But mostly I will miss those hilarious monthly phone calls, where we'd talk about everything from what we were reading to comic industry gossip to him playing Fallout 3 in what he called "serial killer mode" (he’d go through the entire game not completing any of the missions and instead just killing every NPC or creature came across — literally just wiping out the population of the world so that they “would leave him alone”). Occasionally we would talk about serious things -- particularly in the months following his wife's death. He perked up again around the time he got his dog. But mostly, we just laughed our asses off and said terrible things to each other and then laughed our asses off again. Those calls were always side-splittingly funny, and on those days, I got very little work accomplished after we hung up, because I'd giggle for hours afterword. Mary said she could always tell when I was on the phone with Keith by the amount of laughter coming from my office.
Keith would have been uncomfortable with the massive outpouring of accolades we've seen on social media and in the press this past week, so I won't say much else here, or get too heartfelt. In truth, "Fuck it. I've got Rocket Raccoon money. How much do you need?" sums him up pretty well.
I'll miss you, man. Thanks for being so kind and helpful, and for believing in me, and for gifting us all with your staggering and one-of-a-kind imagination.
Good morning. I’m Brian Keene and this is the 352nd issue of Letters From the Labyrinth — a weekly newsletter for fans, friends, and family. I’m typing this on Saturday morning from VoidCon in Huntington, West Virginia. this was the convention’s first year, and I hope to see them grow. Very cool vibe to it all.
I’ve been up since 3:30am, woken from a terrible dream about work and finances, which are lame things to have bad dreams about. Is that what it means to be 56? Will I no longer have bad dreams about monsters and giant snakes? Will my nightmares now be about hemorrhoids and cancer and osteoporosis and “You didn’t save enough money for retirement, Brian!”?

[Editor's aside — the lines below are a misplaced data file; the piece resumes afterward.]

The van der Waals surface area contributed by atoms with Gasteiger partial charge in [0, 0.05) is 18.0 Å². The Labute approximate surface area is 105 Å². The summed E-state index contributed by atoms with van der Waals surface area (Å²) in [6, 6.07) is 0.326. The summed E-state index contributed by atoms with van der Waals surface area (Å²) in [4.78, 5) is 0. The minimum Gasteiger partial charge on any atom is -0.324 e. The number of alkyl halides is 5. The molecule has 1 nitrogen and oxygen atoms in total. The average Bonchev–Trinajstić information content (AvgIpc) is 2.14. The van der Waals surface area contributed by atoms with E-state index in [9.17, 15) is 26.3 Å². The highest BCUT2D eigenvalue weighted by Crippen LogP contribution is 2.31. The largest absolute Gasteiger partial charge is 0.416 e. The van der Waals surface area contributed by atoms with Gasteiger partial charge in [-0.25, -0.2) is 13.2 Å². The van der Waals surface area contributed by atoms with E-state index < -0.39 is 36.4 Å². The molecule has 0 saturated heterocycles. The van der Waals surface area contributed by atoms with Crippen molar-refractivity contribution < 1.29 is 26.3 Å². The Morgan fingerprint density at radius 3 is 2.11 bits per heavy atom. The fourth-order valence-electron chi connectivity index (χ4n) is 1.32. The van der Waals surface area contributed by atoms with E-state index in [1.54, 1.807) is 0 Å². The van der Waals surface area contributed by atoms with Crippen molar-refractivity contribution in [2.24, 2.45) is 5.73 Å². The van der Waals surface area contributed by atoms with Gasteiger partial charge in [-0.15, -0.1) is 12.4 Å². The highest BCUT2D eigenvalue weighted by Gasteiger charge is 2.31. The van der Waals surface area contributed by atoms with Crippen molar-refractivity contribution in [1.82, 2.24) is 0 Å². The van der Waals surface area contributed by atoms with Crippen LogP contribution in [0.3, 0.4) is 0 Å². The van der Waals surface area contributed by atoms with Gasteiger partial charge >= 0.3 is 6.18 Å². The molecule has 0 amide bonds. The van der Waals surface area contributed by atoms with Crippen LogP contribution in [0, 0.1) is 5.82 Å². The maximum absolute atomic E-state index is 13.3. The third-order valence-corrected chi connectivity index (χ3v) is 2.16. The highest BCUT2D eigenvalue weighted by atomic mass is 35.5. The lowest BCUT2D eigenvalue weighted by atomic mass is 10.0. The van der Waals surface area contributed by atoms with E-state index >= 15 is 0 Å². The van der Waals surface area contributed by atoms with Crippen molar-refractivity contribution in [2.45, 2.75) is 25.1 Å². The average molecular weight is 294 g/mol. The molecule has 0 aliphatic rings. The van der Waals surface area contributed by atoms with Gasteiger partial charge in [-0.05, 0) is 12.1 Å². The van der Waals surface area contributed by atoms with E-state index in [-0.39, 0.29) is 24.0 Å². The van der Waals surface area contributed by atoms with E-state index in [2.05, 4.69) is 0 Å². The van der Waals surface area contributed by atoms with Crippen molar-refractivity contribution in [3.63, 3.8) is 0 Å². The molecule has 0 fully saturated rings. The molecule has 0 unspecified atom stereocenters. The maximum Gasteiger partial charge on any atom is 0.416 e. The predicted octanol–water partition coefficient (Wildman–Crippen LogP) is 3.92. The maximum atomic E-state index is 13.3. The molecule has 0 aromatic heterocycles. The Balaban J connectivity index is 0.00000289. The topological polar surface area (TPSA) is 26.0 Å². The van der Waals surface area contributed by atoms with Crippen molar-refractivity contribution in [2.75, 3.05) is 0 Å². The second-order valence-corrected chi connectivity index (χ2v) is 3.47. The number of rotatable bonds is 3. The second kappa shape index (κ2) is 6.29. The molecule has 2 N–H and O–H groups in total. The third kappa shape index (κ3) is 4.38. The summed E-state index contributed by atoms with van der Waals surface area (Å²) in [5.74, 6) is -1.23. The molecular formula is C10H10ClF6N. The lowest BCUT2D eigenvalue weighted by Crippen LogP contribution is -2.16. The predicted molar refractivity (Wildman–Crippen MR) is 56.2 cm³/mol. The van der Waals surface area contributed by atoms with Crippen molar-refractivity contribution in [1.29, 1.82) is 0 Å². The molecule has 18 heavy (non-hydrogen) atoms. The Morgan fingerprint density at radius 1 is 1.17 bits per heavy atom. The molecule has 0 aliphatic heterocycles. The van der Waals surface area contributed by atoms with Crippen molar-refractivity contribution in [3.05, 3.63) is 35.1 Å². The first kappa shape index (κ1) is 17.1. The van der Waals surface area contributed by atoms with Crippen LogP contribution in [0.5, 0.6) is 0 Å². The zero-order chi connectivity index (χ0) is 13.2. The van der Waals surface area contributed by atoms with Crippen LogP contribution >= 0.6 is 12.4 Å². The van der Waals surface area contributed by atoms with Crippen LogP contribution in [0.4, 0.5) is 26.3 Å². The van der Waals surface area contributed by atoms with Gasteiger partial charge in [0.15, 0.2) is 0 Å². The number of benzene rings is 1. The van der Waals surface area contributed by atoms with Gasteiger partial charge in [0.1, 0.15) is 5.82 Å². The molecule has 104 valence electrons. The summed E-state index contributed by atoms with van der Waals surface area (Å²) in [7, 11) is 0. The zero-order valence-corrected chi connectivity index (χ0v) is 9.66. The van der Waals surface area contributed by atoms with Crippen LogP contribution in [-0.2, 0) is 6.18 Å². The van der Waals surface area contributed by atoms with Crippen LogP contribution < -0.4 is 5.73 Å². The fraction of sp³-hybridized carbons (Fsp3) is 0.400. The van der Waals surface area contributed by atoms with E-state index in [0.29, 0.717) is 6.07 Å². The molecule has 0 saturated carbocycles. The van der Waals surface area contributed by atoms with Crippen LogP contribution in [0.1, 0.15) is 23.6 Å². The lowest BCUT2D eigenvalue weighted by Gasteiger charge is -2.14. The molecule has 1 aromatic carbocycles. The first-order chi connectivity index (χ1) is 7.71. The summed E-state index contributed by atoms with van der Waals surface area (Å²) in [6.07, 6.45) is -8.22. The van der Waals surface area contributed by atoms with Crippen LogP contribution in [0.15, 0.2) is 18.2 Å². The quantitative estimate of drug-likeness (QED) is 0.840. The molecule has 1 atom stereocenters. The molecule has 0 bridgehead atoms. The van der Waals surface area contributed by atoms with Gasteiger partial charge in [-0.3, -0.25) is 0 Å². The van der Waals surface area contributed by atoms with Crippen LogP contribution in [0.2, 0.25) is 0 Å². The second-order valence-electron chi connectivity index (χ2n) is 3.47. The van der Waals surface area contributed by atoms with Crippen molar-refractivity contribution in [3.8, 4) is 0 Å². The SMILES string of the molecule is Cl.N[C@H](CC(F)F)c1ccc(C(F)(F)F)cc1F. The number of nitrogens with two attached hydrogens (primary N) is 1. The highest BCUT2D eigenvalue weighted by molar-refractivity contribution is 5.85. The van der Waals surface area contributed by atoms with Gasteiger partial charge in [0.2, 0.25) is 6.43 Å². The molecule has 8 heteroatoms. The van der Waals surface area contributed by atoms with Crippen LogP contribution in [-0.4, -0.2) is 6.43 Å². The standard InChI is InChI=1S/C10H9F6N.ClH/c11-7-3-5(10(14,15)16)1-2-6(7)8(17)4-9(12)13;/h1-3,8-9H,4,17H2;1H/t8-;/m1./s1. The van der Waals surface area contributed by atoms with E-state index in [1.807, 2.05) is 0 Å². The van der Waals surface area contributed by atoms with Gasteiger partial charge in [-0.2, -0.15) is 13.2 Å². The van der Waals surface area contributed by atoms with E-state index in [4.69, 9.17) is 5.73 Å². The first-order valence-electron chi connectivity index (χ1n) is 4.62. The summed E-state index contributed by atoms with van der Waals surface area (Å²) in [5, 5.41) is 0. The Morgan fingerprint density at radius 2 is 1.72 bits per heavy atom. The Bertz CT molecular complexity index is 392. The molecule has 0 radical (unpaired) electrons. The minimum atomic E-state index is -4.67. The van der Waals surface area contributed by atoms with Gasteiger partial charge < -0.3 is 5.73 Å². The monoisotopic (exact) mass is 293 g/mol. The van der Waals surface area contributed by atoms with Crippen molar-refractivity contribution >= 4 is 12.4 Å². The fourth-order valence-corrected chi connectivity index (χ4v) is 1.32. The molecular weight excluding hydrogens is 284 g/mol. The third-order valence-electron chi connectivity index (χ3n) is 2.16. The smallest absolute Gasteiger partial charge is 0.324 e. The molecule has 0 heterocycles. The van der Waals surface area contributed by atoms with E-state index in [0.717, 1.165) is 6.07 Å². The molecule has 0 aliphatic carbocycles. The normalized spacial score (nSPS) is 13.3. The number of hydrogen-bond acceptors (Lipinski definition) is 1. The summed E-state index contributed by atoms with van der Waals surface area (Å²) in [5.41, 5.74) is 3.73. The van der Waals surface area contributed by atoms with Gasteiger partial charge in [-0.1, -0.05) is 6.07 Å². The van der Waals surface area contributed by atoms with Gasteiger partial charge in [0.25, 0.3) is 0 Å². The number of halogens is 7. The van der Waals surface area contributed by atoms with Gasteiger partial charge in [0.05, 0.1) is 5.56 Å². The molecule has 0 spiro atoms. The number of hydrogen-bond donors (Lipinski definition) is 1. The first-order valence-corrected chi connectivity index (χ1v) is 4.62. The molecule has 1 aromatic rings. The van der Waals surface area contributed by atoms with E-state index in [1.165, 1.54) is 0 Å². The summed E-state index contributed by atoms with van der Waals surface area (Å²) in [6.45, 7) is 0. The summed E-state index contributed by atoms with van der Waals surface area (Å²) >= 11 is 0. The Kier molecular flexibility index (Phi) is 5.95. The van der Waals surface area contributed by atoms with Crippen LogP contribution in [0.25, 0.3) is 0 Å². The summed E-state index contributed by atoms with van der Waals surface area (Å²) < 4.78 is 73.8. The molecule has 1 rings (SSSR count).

(Seriously, though. Hemorrhoids are no joke. They are a perfectly acceptable thing to have nightmares about, because they are a nightmare in the waking world, as well. And right now, some of you are yelling, “We don’t want to hear about your hemorrhoids, Keene! My god, is there nothing this man won’t mine for his writing?” In which case, hey, if you want a newsletter without hemorrhoids, go check out John Skipp or Tom Brevoort, both of which are also on Substack, and both of which are must-read newsletters for me, and neither of which have any talk of hemorrhoids — at least so far).
But I digress.
Anyway… up since 3:30. Will begin signing books at 10 this morning. I have a panel at 1pm where I’m supposed to look back on my career and talk about it. I’ll be doing that on very little sleep, so that should be interesting.
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The press release which would have revealed what OPERATION: WALKABOUT really is still hasn’t happened. I don’t know when it will. As I said last week, you give up control of most things when you work with the mainstream. Not much other information I can give you. Hopefully, you’ll know more soon.
M - O - O - N. That spells soon…
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Scares That Care is doing an online fundraiser this weekend, in honor of Friday the 13th. We’re seeking tax deductible donations. Show the world how generous horror fans are, and help those in need. To donate by phone, text Scare13 to 91999. To donate online, go here. Thank you in advance!
Last year, Dannielle was diagnosed with breast cancer. Last week, we presented Dannielle (pictured here with Scares That Care Board of Directors member Donna Thew) with this check for $10,000. This was made possible because of *you* -- the fans, writers, actors, filmmakers, editors, and everyone else in the horror community who support our mission and make it possible for us to help to help those in need.
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THE MAP OF LOST PLACES is a forthcoming anthology edited by Sheree Renee Thomas and Lesley Conner and published by Apex. I’ll be contributing a brand-new story set in LeHorn’s Hollow, which will examine the deeper roots and history of that accursed place. (For new readers, LeHorn’s Hollow is the fictional setting for my novels DARK HOLLOW and GHOST WALK, as well as numerous short stories). You can back it on Kickstarter here.
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Next Saturday, October 21, I’ll be signing books at Snowden Square in downtown Brownsville, Pennsylvania (right next to the library) from 3pm to 10pm. You can bring your books from home or buy them on site. Please note — my stock is limited at this point in the year, so if you have an absolute favorite of mine, you may want to bring it along, just to be safe.